There has been a lot of discussion about the bus stops planned for the A105 CycleEnfield route, but not a great deal of actual information so this Friday (9th October), I set of to get some. My cycle ride took in Leyton and Camden, places with combined cycle/bus boarders and Whitechapel, home of the ‘cyclists and bus users’ video posted in the Guardian. I’ve given links to Google maps so you can get an idea of the area of you want.
Leyton was, frankly, a bust. The closest thing I could find to a bus boarder was this:
The lane to the right is a bike lane, and although not obvious in this shot, even at 10:00am there was a steady flow of cyclists passing by – but no bus passengers. The reason is that this bus stop is here:
As you can see it’s well away from habitation and although it probably gets some pedestrians walking the pathway that runs under the road at this point, it’s hardly a busy urban environment.
So off to Camden, which is the source of the bus boarder photo in the CycleEnfield A105 documents. There are two ‘real’ bus boarders and I focused on the one outside the Royal Veterinary College, here:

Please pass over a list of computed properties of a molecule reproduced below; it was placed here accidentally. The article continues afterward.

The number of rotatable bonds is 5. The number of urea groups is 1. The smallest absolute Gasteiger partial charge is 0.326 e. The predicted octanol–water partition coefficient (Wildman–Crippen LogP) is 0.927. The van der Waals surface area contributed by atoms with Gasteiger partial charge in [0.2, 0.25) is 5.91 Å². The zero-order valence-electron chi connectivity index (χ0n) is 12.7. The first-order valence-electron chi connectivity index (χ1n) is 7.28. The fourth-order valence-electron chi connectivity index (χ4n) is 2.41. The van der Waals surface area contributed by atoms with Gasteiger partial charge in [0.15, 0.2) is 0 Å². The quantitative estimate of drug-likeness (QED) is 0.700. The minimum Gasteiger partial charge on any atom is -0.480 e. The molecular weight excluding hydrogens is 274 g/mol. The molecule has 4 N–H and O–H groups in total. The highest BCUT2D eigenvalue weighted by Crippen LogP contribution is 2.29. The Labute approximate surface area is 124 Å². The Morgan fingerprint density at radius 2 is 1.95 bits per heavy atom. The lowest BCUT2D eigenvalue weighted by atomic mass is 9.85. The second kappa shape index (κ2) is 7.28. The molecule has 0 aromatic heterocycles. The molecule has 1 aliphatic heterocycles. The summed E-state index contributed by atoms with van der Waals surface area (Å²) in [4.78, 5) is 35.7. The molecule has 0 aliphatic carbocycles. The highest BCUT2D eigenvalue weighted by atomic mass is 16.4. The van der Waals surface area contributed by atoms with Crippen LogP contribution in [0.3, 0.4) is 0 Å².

It was noon and I did see some cyclists, including these two:
Sadly a cargo bike caught me ‘with the lens cap on’ but there was very little traffic. The cars you can see are almost all parked on this one-way street. Behind the bus stop you can also see a ‘counter board’ which counts the number of cyclists passing this point in both directions (there is a cycle path in the reverse direction behind the cars). But by noon the total was just 600 so let’s say 300 in each direction; hardly busy. There is also only one small bus every 10 minutes and after a boring wait, one finally showed up:
But as you can see, neither cars nor bikes were inconvenienced by the bus stopping, because there were no cars or bikes around!
Between Leyton and Camden I stopped off in Whitechapel to find the Guardian’s infamous bus stop, and here it is:
The location is:
I don’t know why the bike lane is blocked; there are some works being done in this area but I could not see anything to do with this bus stop. What this photo shows, that the Guardian video does not, is that this is not a tiny, cramped area but the island is large. However what this photo does not show, and what I suspect having cycled around the area, is that during rush hour the non-bus lane part of the road will be solid and totally impassable, even on a bike, meaning that all cyclists will want to use this cut-around.
So there are the bus boarder and bus bypass in their native environments. I had intended to take some video but frankly, nothing of interest happened. I’ll leave the reader to form their own opinions about how these designs might work in Enfield.